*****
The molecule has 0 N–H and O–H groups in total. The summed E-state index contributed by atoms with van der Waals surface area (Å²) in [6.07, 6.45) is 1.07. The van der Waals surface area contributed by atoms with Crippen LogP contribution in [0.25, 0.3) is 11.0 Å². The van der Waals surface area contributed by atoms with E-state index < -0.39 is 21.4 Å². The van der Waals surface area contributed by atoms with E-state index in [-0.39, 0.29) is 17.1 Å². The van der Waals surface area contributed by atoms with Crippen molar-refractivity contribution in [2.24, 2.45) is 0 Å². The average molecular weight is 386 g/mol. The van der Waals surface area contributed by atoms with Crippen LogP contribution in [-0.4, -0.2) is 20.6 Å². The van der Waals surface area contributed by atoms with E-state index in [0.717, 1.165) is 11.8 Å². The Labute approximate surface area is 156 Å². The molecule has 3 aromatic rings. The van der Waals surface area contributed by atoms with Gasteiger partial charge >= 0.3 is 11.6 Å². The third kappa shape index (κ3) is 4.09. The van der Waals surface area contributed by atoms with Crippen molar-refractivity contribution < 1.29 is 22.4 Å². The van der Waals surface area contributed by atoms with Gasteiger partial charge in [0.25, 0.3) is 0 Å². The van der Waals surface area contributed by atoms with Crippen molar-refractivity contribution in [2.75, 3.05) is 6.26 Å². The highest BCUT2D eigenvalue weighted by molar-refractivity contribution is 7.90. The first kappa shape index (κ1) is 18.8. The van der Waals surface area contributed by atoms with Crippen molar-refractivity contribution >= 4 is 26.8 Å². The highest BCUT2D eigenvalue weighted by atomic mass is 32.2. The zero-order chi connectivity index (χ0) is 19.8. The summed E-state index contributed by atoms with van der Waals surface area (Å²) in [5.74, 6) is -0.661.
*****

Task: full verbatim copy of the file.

The molecule has 0 N–H and O–H groups in total. The summed E-state index contributed by atoms with van der Waals surface area (Å²) in [6.07, 6.45) is 1.07. The van der Waals surface area contributed by atoms with Crippen LogP contribution in [0.25, 0.3) is 11.0 Å². The van der Waals surface area contributed by atoms with E-state index < -0.39 is 21.4 Å². The van der Waals surface area contributed by atoms with E-state index in [-0.39, 0.29) is 17.1 Å². The van der Waals surface area contributed by atoms with Crippen molar-refractivity contribution in [2.24, 2.45) is 0 Å². The average molecular weight is 386 g/mol. The van der Waals surface area contributed by atoms with Crippen LogP contribution in [-0.4, -0.2) is 20.6 Å². The van der Waals surface area contributed by atoms with E-state index in [0.717, 1.165) is 11.8 Å². The Labute approximate surface area is 156 Å². The molecule has 3 aromatic rings. The van der Waals surface area contributed by atoms with Gasteiger partial charge >= 0.3 is 11.6 Å². The third kappa shape index (κ3) is 4.09. The van der Waals surface area contributed by atoms with Crippen molar-refractivity contribution < 1.29 is 22.4 Å². The van der Waals surface area contributed by atoms with Gasteiger partial charge in [0.25, 0.3) is 0 Å². The van der Waals surface area contributed by atoms with Crippen molar-refractivity contribution in [2.75, 3.05) is 6.26 Å². The highest BCUT2D eigenvalue weighted by molar-refractivity contribution is 7.90. The first kappa shape index (κ1) is 18.8. The van der Waals surface area contributed by atoms with Crippen molar-refractivity contribution >= 4 is 26.8 Å². The highest BCUT2D eigenvalue weighted by atomic mass is 32.2. The zero-order chi connectivity index (χ0) is 19.8. The summed E-state index contributed by atoms with van der Waals surface area (Å²) in [5.74, 6) is -0.661.